European awards ceremonies are always bizarre, fascinating events. They’re not like Rolex, where the riders come out and they give someone a watch and everyone canters around in a circle and goes home. Oh no. European awards ceremonies are events in and of themselves.
I thought Luhmühlen’s awards ceremony this summer was zany. Emphasis on awards, plural: I had a hard time keeping a straight face as they presented winner Ingrid Klimke with an endless parade of objects, each more random than the last: a giant neck wreath (which FRH Escada attempted to eat), artwork, a fruit basket, a broom, a single boot… the list goes on. And then they serenaded her with bagpipes, because… Germany?
At the time, New Zealand photographer Libby Law warned me that if I thought German award customs were weird, I ought to see the French. She said they’re really into giving away kitchen appliances: microwaves, toaster ovens, the like.
I didn’t spot any gift-wrapped kitchen appliances at Pau today, but then again I’m not sure in hindsight what it was I saw.
First, as soon as the competition finishes, a jump crew of at least 75-100 people, maybe more, literally runs into the ring and clears it of all the jumps. No kidding — within the span of two minutes, the ring goes from luxe CCI4* show jumping course to Sahara Desert.
And then in come these guys:
Let’s just have a closer look at those faces.
I know, guys. I know.
And then some horse drawn carriages come in, carrying important looking people, and shenanigans ensue. There seems to be some sort of plotline going on, but I cannot for the life of me decipher what it is.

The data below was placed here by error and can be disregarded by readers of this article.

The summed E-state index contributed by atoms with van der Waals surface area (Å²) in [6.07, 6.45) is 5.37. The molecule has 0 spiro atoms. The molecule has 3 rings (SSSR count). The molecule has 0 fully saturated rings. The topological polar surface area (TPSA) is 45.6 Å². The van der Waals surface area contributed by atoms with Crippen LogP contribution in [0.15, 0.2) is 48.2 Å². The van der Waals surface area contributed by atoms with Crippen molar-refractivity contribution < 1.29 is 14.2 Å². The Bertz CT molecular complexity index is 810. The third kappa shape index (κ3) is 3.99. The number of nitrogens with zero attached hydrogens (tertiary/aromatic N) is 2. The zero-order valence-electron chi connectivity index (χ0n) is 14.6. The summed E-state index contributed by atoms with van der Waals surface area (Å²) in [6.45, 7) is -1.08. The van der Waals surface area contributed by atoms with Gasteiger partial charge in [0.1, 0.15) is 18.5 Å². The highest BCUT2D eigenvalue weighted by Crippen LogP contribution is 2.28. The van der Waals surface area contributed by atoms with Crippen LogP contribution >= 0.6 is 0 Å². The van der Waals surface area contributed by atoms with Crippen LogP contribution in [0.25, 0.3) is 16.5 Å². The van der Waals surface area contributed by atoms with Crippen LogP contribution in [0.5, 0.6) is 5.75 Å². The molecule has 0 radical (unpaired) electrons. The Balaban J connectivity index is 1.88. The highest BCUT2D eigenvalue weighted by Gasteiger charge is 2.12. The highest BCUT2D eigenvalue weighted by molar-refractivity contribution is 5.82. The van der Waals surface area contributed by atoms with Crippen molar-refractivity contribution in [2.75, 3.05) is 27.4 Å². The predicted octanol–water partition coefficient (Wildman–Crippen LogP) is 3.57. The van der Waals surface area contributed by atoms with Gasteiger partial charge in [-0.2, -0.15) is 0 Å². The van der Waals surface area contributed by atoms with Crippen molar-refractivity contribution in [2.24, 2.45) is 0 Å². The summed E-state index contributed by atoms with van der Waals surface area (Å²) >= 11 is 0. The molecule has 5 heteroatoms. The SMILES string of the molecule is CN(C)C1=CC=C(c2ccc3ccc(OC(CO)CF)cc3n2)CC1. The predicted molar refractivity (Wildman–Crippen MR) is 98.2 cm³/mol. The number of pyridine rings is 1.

The wagons circle a few times and then exit, at which point the song “Hey Baby,” of 1987 Dirty Dancing soundtrack fame, comes on over the loudspeakers. And everyone starts LINE DANCING. Like, everyone. I get the feeling that I am the only person here who has no idea what is going on.
Finally, the mysterious dancing subsides and out come the top-placed horses. I’m pretty sure they gave everyone matching orange ribbons. Which to my knowledge does not even exist on the horse show ribbon color spectrum.
And off goes Astier, blazing around the ring at 570 meters per minute about 700 times, leaning off his horse to give people full-speed high fives as he passes. Because that’s totally safe.
I like the official – or whoever – walking by, who’s like, “I’m just going to pretend I didn’t see that.”
Go French Eventing.
Kudos again to Mary Hollis Baird for the amazing French GIF.